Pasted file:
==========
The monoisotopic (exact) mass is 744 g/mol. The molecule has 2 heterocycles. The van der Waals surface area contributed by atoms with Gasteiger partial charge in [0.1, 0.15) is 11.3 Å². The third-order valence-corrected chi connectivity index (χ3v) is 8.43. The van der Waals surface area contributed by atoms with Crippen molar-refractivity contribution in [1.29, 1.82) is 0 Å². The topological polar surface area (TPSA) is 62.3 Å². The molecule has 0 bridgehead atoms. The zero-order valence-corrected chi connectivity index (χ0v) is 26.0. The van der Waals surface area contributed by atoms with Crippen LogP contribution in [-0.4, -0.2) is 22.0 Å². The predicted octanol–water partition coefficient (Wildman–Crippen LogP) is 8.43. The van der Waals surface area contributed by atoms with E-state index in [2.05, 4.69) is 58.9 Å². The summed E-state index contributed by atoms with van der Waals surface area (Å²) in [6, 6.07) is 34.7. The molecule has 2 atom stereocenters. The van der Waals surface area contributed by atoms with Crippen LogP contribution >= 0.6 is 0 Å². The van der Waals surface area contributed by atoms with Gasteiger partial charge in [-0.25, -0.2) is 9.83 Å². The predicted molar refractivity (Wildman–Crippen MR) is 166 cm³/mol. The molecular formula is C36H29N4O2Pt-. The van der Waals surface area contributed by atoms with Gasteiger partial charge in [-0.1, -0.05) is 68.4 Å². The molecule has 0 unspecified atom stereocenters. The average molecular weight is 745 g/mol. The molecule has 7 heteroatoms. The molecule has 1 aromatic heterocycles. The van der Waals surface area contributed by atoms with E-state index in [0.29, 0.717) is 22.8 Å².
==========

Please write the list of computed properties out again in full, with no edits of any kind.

The monoisotopic (exact) mass is 744 g/mol. The molecule has 2 heterocycles. The van der Waals surface area contributed by atoms with Gasteiger partial charge in [0.1, 0.15) is 11.3 Å². The third-order valence-corrected chi connectivity index (χ3v) is 8.43. The van der Waals surface area contributed by atoms with Crippen molar-refractivity contribution in [1.29, 1.82) is 0 Å². The topological polar surface area (TPSA) is 62.3 Å². The molecule has 0 bridgehead atoms. The zero-order valence-corrected chi connectivity index (χ0v) is 26.0. The van der Waals surface area contributed by atoms with Crippen LogP contribution in [-0.4, -0.2) is 22.0 Å². The predicted octanol–water partition coefficient (Wildman–Crippen LogP) is 8.43. The van der Waals surface area contributed by atoms with E-state index in [2.05, 4.69) is 58.9 Å². The summed E-state index contributed by atoms with van der Waals surface area (Å²) in [6, 6.07) is 34.7. The molecule has 2 atom stereocenters. The van der Waals surface area contributed by atoms with Crippen LogP contribution >= 0.6 is 0 Å². The van der Waals surface area contributed by atoms with Gasteiger partial charge in [-0.25, -0.2) is 9.83 Å². The predicted molar refractivity (Wildman–Crippen MR) is 166 cm³/mol. The molecular formula is C36H29N4O2Pt-. The van der Waals surface area contributed by atoms with Gasteiger partial charge in [-0.1, -0.05) is 68.4 Å². The molecule has 0 unspecified atom stereocenters. The average molecular weight is 745 g/mol. The molecule has 7 heteroatoms. The molecule has 1 aromatic heterocycles. The van der Waals surface area contributed by atoms with E-state index in [0.29, 0.717) is 22.8 Å².